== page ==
More and more cities are turning to public-private partnerships (PPP's) in building Internet networks that meet the needs of 21st century homes and businesses. If a city builds its own fiber and leases it to a trusted partner, they can negotiate for activities that benefit the public good, like universal access.
In this video Christopher Mitchell interviews Dr. Robert Wack with Westminster, Maryland and Elliot Noss, CEO of Tucows, the parent of Ting. The two talk about their revolutionary public-private fiber partnership.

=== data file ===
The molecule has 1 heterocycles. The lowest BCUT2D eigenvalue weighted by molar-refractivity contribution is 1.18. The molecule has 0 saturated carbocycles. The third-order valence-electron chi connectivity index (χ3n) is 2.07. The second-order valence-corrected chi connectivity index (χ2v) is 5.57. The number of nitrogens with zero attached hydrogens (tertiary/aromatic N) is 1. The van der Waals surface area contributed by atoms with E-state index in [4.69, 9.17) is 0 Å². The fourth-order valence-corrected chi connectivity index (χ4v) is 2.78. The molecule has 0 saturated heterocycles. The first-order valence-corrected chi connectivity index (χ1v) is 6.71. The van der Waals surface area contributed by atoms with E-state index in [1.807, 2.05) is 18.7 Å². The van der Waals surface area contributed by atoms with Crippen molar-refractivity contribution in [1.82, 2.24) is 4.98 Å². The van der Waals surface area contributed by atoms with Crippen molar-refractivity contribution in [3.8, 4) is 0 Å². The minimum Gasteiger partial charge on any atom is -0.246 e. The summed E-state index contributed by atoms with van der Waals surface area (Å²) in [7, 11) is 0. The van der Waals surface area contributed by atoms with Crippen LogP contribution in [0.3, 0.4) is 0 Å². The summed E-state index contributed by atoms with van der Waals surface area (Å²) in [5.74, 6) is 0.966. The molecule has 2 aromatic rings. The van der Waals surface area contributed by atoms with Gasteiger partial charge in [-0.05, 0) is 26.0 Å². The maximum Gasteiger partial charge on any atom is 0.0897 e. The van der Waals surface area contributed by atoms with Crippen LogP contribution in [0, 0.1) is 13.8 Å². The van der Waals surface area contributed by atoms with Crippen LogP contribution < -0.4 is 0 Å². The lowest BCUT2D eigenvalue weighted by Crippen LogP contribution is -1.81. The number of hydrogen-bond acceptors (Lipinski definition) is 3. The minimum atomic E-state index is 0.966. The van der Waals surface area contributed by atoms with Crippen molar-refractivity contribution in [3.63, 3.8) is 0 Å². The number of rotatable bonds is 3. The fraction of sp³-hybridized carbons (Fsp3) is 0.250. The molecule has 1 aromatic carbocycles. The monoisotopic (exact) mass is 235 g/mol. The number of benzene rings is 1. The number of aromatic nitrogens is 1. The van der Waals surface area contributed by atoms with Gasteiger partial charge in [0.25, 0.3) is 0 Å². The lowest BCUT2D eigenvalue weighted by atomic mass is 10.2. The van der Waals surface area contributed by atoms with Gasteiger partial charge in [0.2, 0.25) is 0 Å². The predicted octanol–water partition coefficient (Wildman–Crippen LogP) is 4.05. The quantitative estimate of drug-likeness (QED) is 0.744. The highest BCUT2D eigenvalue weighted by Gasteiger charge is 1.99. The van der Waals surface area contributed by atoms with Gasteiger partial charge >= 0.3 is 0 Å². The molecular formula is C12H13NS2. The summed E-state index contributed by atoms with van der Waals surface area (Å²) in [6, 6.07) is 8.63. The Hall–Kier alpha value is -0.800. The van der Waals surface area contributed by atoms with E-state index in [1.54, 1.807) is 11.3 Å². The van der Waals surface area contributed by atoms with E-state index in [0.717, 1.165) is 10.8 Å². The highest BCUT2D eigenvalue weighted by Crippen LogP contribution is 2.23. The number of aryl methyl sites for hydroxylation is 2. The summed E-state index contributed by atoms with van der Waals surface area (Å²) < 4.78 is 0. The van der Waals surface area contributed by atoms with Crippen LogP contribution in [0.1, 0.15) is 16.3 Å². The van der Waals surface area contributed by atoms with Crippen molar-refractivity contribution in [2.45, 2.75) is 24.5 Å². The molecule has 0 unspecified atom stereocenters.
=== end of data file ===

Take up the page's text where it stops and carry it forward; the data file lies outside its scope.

The video outlines a basic economic principle: "Ownership equals control, and control means leverage." If you don't have that leverage (such as ownership of infrastructure) you won't get a good deal from your private ISP.
Noss has long been active in preserving and expanding the open Internet. Dr. Wack is a city council member and driving force behind the open access fiber network partnership.
For a much more detailed look at public-private partnerships, check out our guide: "Successful Strategies for Broadband Public-Private Partnerships". The term "public-private partnership" has been muddied in the past. The report clears up the confusion: public entities and private companies must both have "skin in the game" to balance the risks and amplify the rewards.